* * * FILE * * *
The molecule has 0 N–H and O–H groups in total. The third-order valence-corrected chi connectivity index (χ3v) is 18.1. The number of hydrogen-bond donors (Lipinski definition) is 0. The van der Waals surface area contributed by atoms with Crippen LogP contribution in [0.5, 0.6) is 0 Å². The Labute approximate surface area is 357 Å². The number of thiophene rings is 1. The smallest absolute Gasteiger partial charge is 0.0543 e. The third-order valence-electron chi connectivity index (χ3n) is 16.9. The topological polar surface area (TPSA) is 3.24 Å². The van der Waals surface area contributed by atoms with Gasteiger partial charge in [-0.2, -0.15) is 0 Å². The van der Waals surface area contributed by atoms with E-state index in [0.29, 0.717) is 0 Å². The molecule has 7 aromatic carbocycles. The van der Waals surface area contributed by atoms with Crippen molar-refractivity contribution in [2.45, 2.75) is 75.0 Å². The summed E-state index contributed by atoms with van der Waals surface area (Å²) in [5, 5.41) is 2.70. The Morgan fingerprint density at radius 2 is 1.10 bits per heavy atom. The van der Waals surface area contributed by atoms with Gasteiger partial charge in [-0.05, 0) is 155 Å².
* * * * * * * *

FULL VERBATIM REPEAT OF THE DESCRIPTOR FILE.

The molecule has 0 N–H and O–H groups in total. The third-order valence-corrected chi connectivity index (χ3v) is 18.1. The number of hydrogen-bond donors (Lipinski definition) is 0. The van der Waals surface area contributed by atoms with Crippen LogP contribution in [0.5, 0.6) is 0 Å². The Labute approximate surface area is 357 Å². The number of thiophene rings is 1. The smallest absolute Gasteiger partial charge is 0.0543 e. The third-order valence-electron chi connectivity index (χ3n) is 16.9. The topological polar surface area (TPSA) is 3.24 Å². The van der Waals surface area contributed by atoms with Gasteiger partial charge in [-0.2, -0.15) is 0 Å². The van der Waals surface area contributed by atoms with E-state index in [0.29, 0.717) is 0 Å². The molecule has 7 aromatic carbocycles. The van der Waals surface area contributed by atoms with Crippen molar-refractivity contribution in [2.45, 2.75) is 75.0 Å². The summed E-state index contributed by atoms with van der Waals surface area (Å²) in [5, 5.41) is 2.70. The Morgan fingerprint density at radius 2 is 1.10 bits per heavy atom. The van der Waals surface area contributed by atoms with Gasteiger partial charge in [-0.05, 0) is 155 Å².